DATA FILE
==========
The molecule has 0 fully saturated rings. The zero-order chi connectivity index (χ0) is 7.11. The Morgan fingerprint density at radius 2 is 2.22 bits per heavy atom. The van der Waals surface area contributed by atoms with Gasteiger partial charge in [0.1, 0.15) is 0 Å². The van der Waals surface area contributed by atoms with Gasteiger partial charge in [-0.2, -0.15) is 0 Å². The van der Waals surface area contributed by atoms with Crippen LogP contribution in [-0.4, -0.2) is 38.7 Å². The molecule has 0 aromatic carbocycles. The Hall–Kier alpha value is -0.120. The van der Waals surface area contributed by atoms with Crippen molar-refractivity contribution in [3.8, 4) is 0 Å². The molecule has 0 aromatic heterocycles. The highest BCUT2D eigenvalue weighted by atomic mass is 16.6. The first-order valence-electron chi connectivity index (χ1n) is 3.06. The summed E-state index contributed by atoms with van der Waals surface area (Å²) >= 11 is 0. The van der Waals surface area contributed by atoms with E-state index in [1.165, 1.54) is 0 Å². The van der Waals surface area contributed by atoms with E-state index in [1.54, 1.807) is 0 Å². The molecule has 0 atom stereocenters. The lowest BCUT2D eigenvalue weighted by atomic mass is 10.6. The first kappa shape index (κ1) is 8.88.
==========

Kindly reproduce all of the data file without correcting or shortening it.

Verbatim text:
The molecule has 0 fully saturated rings. The zero-order chi connectivity index (χ0) is 7.11. The Morgan fingerprint density at radius 2 is 2.22 bits per heavy atom. The van der Waals surface area contributed by atoms with Gasteiger partial charge in [0.1, 0.15) is 0 Å². The van der Waals surface area contributed by atoms with Gasteiger partial charge in [-0.2, -0.15) is 0 Å². The van der Waals surface area contributed by atoms with Crippen LogP contribution in [-0.4, -0.2) is 38.7 Å². The molecule has 0 aromatic carbocycles. The Hall–Kier alpha value is -0.120. The van der Waals surface area contributed by atoms with Crippen molar-refractivity contribution in [3.8, 4) is 0 Å². The molecule has 0 aromatic heterocycles. The highest BCUT2D eigenvalue weighted by atomic mass is 16.6. The first-order valence-electron chi connectivity index (χ1n) is 3.06. The summed E-state index contributed by atoms with van der Waals surface area (Å²) >= 11 is 0. The van der Waals surface area contributed by atoms with E-state index in [1.165, 1.54) is 0 Å². The van der Waals surface area contributed by atoms with E-state index in [1.54, 1.807) is 0 Å². The molecule has 0 atom stereocenters. The lowest BCUT2D eigenvalue weighted by atomic mass is 10.6. The first kappa shape index (κ1) is 8.88.